Two fires appear to have been deliberately set outside of a Jewish school in Edmonton on Saturday, July 15 and Sunday, July 16.
A neighbour called Edmonton Fire Rescue just after 9 p.m. to report a fire in a recycling bin beside the Talmud Torah School.
Fire crews were able to tame the flames within minutes, though a journalist on the scene reported that “the fire evidently burned hot enough to peel the paint from the sides of the bin, leaving burnt debris at the bottom and melted rubber clinging to the sides.”
Police were called back to the school around 2 p.m. the next day, after a security guard found the remains of a burnt garbage bag next to a door on the west side of the building, along with some damage to the stone facade.
Investigators suspect the fires may have been intentionally set and the Edmonton police have taken over the investigation. Police are reviewing footage from the school security cameras.
Gerald Sorokin, executive director with the Talmud Torah Society, who was on the scene on July 15 and 16, thinks it is unlikely the two fires were set by different people.
“The story was not publicized until Monday, so that would be a really strange coincidence. Over the years, there have been incidents of vandalism at the school and sometimes graffiti that was explicitly anti-Semitic in nature,” Sorokin said.
“It is always hard to know if it’s mischief or real anti-Semitism. The Orthodox synagogue down the street had their Israeli flag stolen and the next day, their Canadian flag was stolen, too. These incidents are not always easy to interpret.”
A recent report by Statistics Canada suggested that hate crimes in this country are on the rise, driven in part by an increase in crimes against the Muslim community, which increased 253 per cent between 2012 and 2015.
Alberta saw a steeper increase in hate crimes over any other province in Canada, with 193 incidents reported to police in 2015 alone, a 39 per cent increase over the 139 reported in 2014.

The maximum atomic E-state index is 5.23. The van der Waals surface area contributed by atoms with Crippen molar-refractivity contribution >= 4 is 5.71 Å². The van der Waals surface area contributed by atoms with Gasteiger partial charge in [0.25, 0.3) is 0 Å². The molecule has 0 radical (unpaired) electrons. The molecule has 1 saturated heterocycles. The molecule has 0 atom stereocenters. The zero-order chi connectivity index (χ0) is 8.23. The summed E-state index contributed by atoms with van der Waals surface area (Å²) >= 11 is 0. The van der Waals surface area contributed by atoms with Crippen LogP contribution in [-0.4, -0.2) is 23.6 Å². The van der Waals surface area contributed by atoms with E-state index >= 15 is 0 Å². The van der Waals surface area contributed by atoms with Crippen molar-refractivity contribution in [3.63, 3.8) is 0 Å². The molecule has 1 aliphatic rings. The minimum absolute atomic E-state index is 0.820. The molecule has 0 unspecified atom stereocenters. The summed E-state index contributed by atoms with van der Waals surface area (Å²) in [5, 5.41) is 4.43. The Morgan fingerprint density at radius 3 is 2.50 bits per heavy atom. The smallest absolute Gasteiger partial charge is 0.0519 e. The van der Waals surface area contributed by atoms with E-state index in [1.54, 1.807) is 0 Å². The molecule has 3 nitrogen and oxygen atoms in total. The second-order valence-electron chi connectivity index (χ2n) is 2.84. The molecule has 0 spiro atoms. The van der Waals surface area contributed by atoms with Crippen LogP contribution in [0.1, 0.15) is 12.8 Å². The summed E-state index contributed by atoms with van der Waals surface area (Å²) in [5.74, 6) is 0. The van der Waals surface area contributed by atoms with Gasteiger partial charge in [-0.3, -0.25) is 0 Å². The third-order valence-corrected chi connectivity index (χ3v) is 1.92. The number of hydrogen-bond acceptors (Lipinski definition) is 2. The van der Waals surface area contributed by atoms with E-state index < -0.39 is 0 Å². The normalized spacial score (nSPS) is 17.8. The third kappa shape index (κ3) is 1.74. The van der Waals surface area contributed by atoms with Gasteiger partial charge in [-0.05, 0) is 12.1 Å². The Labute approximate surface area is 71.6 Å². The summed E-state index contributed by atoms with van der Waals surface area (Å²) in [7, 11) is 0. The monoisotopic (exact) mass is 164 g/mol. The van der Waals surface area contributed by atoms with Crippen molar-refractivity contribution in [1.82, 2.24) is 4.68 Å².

There were 178 hate-motivated crimes targeting Jews specifically in Canada in 2015, making up a significant proportion of hate crimes in this country.
“The mosque in our neighbourhood has also suffered anti-Islamic graffiti,” said Sorokin. “We are seeing it against a number of different minority communities. That’s a concern for us, as well as for them.”
‘It is always hard to know if it’s mischief or real anti-Semitism’
Talmud Torah was first established in 1912 and became part of the Edmonton Public School District in the 1970s. It focuses on providing a bilingual Hebrew education and a Jewish studies program.
Although school is out for the summer, a daycare is running out of the school and Edmonton Chabad is holding a summer camp in the building.
Parents have come forward with concerns, said Sorokin, but so far, there has not been any serious concerns about parents sending their children there.
“I am glad they are trusting the police and not panicking, but they are concerned – as they should be. The second fire was right against the building. If it had happened to have cans of paint or other dangerous water, there could have been an explosion instead of a fire and something really dangerous. It could easily be much more damaging if the contents had been different,” he said.
“It is a big step from defacing a building towards setting a fire because with fire, there is the possibility of significant property damage or personal injury. Whether this was a prank or a political stunt, the use of fire as the means of expression is really dangerous.”